From Annie Finch at harriet:
I propose that what those of us who think about poetry will find most deeply startling about this piece of photoshopping, inspired by the “Aretha’s hat” post-inauguration website, is neither its humor (everyone knows Dickinson had a great sense of humor), nor the chronological workout it puts us through, nor even the implications about Dickinson’s political views. What is most profoundly startling, most unprecedented, is that the photo situates Dickinson blatantly in relation to another woman’s ideas. And this is not how we normally think of Dickinson.
Dickinson, after all, famously claimed that “she never had a mother.” This remark, with its combination of defiance and wistfulness, surely applies to the literary and intellectual as well as to the familial realm. Dickinson passionately admired Barrett Browning and hung her picture on her wall—but this fact is not part of the Dickinson myth, nor does it affect the way in which her poems are usually read. To think of the Emily of this portrait as not only digging on Aretha, but publicly sporting her affiliation with the older woman, does violence to the usual idea of Dickinson as the perpetual daughter, the rootless wonder, the eternal anomaly, sprung Athena-like from the brow of patriarchal culture.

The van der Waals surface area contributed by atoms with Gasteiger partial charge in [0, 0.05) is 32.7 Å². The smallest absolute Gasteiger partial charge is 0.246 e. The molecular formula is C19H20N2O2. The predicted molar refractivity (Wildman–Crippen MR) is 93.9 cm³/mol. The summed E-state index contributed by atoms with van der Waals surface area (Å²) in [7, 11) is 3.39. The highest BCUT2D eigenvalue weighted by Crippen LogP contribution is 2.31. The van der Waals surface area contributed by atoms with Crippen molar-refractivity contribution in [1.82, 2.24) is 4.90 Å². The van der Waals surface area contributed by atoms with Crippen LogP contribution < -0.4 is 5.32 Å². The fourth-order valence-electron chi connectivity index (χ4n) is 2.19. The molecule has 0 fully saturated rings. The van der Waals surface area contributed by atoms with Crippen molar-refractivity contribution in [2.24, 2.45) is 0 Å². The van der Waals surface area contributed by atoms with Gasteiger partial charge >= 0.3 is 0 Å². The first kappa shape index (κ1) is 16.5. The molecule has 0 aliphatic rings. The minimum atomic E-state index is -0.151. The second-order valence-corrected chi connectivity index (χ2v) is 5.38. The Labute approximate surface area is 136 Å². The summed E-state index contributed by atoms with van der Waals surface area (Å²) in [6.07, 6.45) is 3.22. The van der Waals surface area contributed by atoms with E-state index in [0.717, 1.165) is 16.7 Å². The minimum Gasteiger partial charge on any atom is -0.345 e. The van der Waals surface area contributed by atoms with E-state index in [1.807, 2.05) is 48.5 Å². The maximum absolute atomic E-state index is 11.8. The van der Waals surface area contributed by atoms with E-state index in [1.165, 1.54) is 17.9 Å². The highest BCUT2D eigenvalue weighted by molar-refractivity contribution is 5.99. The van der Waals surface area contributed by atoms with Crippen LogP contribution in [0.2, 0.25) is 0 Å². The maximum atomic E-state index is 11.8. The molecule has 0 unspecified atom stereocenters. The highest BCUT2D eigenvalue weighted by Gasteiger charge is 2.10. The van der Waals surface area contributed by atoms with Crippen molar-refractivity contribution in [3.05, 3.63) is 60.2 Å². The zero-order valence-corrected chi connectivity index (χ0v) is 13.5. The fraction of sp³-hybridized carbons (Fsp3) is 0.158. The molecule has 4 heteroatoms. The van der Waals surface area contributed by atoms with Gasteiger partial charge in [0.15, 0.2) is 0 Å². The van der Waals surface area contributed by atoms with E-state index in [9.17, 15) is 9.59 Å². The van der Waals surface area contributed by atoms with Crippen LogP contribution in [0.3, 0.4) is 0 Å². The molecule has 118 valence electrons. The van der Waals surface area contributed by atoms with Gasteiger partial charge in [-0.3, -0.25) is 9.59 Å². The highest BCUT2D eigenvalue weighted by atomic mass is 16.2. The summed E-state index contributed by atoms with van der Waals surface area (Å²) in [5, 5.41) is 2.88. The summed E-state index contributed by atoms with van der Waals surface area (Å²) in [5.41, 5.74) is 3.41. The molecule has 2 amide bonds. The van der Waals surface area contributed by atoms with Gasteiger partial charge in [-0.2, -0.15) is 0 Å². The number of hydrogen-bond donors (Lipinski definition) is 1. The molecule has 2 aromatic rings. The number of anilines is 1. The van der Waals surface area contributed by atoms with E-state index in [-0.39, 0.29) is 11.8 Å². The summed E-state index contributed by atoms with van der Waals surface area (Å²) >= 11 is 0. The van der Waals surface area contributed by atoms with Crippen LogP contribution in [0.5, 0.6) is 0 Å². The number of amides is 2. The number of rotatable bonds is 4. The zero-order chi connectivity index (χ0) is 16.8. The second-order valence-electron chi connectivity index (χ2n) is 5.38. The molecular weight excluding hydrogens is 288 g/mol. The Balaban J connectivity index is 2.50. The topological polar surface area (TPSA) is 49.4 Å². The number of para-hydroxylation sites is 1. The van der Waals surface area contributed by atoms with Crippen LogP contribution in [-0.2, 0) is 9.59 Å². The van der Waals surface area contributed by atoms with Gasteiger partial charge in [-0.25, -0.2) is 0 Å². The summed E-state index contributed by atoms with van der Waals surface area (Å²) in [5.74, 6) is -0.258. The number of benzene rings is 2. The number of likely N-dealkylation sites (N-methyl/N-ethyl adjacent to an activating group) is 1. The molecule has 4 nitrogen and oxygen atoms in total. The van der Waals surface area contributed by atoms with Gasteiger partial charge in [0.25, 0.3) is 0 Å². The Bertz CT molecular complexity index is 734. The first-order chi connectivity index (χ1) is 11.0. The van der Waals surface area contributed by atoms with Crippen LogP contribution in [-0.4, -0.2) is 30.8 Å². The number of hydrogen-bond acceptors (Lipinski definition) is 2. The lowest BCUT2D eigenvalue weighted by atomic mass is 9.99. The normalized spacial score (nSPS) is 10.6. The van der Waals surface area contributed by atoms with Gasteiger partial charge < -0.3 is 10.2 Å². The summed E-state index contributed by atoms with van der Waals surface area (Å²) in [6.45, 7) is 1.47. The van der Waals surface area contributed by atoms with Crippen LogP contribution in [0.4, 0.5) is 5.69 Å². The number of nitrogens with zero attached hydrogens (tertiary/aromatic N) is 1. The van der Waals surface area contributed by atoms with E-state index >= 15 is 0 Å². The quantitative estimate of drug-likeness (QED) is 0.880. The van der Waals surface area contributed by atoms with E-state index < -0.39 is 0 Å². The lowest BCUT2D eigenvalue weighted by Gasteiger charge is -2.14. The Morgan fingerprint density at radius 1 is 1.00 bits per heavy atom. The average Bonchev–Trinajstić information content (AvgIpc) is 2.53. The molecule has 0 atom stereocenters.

I have written elsewhere online and in print about Dickinson’s relation to the long-forgotten “poetesses” who were the literary source of much that seems to us odd and singular about her. As Dickinson’s letters attest, these are the poets that she, now considered without question one of our greatest poets, most often read, learned from, and rated herself against. Wouldn’t you expect that the work of these, her influences, would be combed over, studied, valued, if only for its influence on her? And yet it is, in general, not even physically available to us (in dusty, gold-carved volumes sold for their bindings) —and if we do encounter bits of it, they are not poems written in a tradition we have any idea how to approach, to read, but only caricatures set up in contradistinction to her. [more]